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Frank Leonard

Top Articles by Frank Leonard
The 'smart' material breaks down into non-toxic particles in response to NIR light (Image:...

Researchers at the University of California, San Diego (UCSD) have conducted initial testing of a new “smart” plastic material which may bring about new uses in medicine for near-infrared light (NIR). According to early experiments, the plastic material will break down into non-toxic particles in response to lower-power NIR. This may lead to improved treatment of, for example, tumors, or improvements in the release of tracing compounds and imaging agents for improved medical diagnostics applications.  Read More

Left: Natural control mechanism blocks the enzyme's zinc active site Right: Novel antibody...

Researchers of Israel's Weizmann Institute of Science have achieved a significant new development which may have far reaching implications for the treatment of autoimmune diseases which attack the body's own tissue by mistake. The scientists have managed to convince the immune systems of mice to instead attack an enzyme significant to the body's autoimmune process known as matrix metallopeptidase 9 (MMP9).  Read More

JAGM fit check (Photo: Lockheed Martin)

With the announcement of the successful testing of a sophisticated Pneumatic Cooling System (PCS) by Lockheed Martin and industry partner Marotta Controls in December, the highly versatile Joint Air-to-Ground Missile (JAGM) weapons system is a step closer to deployment in the field.  Read More

A test of a U.S. Harpoon anti-shipping missile (Photo: Jason C. Winn)

Last month U.S. Military, government and industry officials witnessed a demonstration of a new missile warhead casing material at the Naval Surface Warfare Center (NSWC) in Dahlgren, Virginia. The material, known as High-Density Reactive Material (HDRM), is the result of collaboration between the Office of Naval Research (ONR), NSWC Dahlgren and NSWC Indian Head Divisioncan and can be employed within existing designs, but with added destructive power.  Read More

A test firing of Lockheed Martin's GMLRS (Photo: Lockheed Martin)

Aerojet has conducted a successful demonstration of its "scalable effects" warhead. The recent flight test was carried out at the White Sands Missile Range in New Mexico using Lockheed Martin's new Guided Multiple Launch Rocket System-Plus (GMLRS+). As the name suggests, the scalable effects warhead allows the user to select the explosive yield of the weapon depending on the nature of its intended target.  Read More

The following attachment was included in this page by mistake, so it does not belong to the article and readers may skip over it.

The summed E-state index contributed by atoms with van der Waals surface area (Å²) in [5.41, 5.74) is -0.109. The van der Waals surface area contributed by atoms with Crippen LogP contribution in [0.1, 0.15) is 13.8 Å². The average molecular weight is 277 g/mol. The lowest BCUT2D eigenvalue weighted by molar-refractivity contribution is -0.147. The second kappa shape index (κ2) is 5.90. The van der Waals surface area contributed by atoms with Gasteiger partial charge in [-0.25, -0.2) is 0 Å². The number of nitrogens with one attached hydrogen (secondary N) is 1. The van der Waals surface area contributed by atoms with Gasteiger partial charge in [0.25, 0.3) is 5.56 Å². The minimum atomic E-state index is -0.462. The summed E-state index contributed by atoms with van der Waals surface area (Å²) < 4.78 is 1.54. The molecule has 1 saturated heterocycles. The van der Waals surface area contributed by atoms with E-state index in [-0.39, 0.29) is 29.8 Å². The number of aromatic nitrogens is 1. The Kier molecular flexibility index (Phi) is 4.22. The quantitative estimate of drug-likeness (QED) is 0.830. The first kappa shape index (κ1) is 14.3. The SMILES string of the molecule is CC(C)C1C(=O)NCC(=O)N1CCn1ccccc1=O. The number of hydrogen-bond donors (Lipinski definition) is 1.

Scientists at Northwestern University have published details of a new method for detection...

Scientists at Northwestern University, Illinois, have outlined a new method for detecting electromagnetic radiation at the high energy end of the spectrum. The work could lead to the development of a small, hand held device able to detect this "hard radiation" and has implications for the detection of radioactive materials which could potentially be employed in terrorist weapons, such as nuclear bombs or radiological dispersion devices, as well as materials employed in clandestine nuclear programs.  Read More

Are 'suitcase nukes' a genuine concern?

On the 7th September 1997, 60 Minutes broadcast an alarming news item featuring the allegations of former Russian National Security Advisor, General Aleksander Lebed. Lebed claimed that the former Soviet Union had not only manufactured but had lost track of perhaps 100 of a very frightening weapon: a nuclear bomb in a casing which made it appear to be a small suitcase. The claim was hotly denied and none of these weapons have never surfaced, but that hasn't stopped the idea of "suitcase nukes" gaining a grip on the public imagination through popular fiction and TV shows. So is it even possible to fabricate a nuclear weapon so small? If so, is it likely that such devices exist and are even missing?  Read More

Thorium could provide a cleaner and more abundant alternative to uranium (Photo: Three Mil...

The world's growing need for energy, the limits of our supply of fossil fuels and concern about the effects of carbon emissions on the environment have all prompted interest in the increased use of nuclear power. Yet the very word "nuclear" carries with it an association of fear. People are concerned about the waste produced by reactors, the possibility of catastrophic accidents as highlighted by recent events in Japan and the link between nuclear power and nuclear weapons. Yet what if there existed a means of nuclear power generation with which these risks were drastically reduced?  Read More

A new technique for regenerating blood vessels has implications for victims of coronary ar...

Researchers at the University of Western Ontario have discovered a new strategy for helping the body make blood vessels in vulnerable or damaged tissue. The approach, which has implications for the treatment of victims of coronary artery disease, involves the use of a protein named fibroblast growth factor 9 (FGF9) to assist the "supporting" cells of new blood vessels as they are formed by the body.  Read More

April 12 marks the 50th anniversary of the first man in space (Photo: NASA)

A remarkable milestone in human history took place exactly 50 years ago today when Soviet cosmonaut Yuri Gagarin became the first man in space. During the flight of Vostok 1 on April 12, 1961, Gagarin, then 27, completed a single orbit of Earth in approximately 108 minutes. His flight begun at Baikonur cosmodrome in southern Kazakhstan and ended with his safe arrival by parachute in the Saratov region of central Russia, where he was famously welcomed back to our planet with a hospitable offer of bread and milk by Anna Takhtarova and her four-year-old granddaughter Margarita.  Read More

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